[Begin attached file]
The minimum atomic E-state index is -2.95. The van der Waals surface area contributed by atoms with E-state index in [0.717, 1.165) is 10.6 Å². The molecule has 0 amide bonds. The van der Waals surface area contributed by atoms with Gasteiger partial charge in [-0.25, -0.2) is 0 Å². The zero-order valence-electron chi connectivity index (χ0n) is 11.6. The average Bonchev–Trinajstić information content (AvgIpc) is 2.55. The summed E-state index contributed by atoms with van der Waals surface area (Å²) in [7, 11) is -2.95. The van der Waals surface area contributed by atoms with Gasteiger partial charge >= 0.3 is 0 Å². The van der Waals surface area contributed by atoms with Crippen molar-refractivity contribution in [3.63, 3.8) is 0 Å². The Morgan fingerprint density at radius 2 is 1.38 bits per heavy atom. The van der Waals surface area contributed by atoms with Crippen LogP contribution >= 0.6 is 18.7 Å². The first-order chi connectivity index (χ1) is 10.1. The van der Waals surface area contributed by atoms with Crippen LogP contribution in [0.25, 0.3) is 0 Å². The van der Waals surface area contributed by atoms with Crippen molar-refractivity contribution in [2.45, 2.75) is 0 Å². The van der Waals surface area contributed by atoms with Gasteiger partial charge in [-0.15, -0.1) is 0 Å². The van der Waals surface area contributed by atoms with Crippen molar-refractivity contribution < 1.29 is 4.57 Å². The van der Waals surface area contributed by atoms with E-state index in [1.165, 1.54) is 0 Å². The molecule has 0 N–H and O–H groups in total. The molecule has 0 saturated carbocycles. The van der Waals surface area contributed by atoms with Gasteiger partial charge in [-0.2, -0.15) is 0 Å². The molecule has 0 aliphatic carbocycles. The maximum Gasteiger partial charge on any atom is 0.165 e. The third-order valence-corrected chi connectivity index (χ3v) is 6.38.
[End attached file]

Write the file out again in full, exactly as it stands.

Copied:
The minimum atomic E-state index is -2.95. The van der Waals surface area contributed by atoms with E-state index in [0.717, 1.165) is 10.6 Å². The molecule has 0 amide bonds. The van der Waals surface area contributed by atoms with Gasteiger partial charge in [-0.25, -0.2) is 0 Å². The zero-order valence-electron chi connectivity index (χ0n) is 11.6. The average Bonchev–Trinajstić information content (AvgIpc) is 2.55. The summed E-state index contributed by atoms with van der Waals surface area (Å²) in [7, 11) is -2.95. The van der Waals surface area contributed by atoms with Gasteiger partial charge >= 0.3 is 0 Å². The van der Waals surface area contributed by atoms with Crippen molar-refractivity contribution in [3.63, 3.8) is 0 Å². The Morgan fingerprint density at radius 2 is 1.38 bits per heavy atom. The van der Waals surface area contributed by atoms with Crippen LogP contribution >= 0.6 is 18.7 Å². The first-order chi connectivity index (χ1) is 10.1. The van der Waals surface area contributed by atoms with Crippen LogP contribution in [0.25, 0.3) is 0 Å². The van der Waals surface area contributed by atoms with Crippen molar-refractivity contribution in [2.45, 2.75) is 0 Å². The van der Waals surface area contributed by atoms with Gasteiger partial charge in [-0.15, -0.1) is 0 Å². The van der Waals surface area contributed by atoms with Crippen molar-refractivity contribution < 1.29 is 4.57 Å². The van der Waals surface area contributed by atoms with E-state index in [1.165, 1.54) is 0 Å². The molecule has 0 N–H and O–H groups in total. The molecule has 0 saturated carbocycles. The van der Waals surface area contributed by atoms with Gasteiger partial charge in [-0.2, -0.15) is 0 Å². The molecule has 0 aliphatic carbocycles. The maximum Gasteiger partial charge on any atom is 0.165 e. The third-order valence-corrected chi connectivity index (χ3v) is 6.38.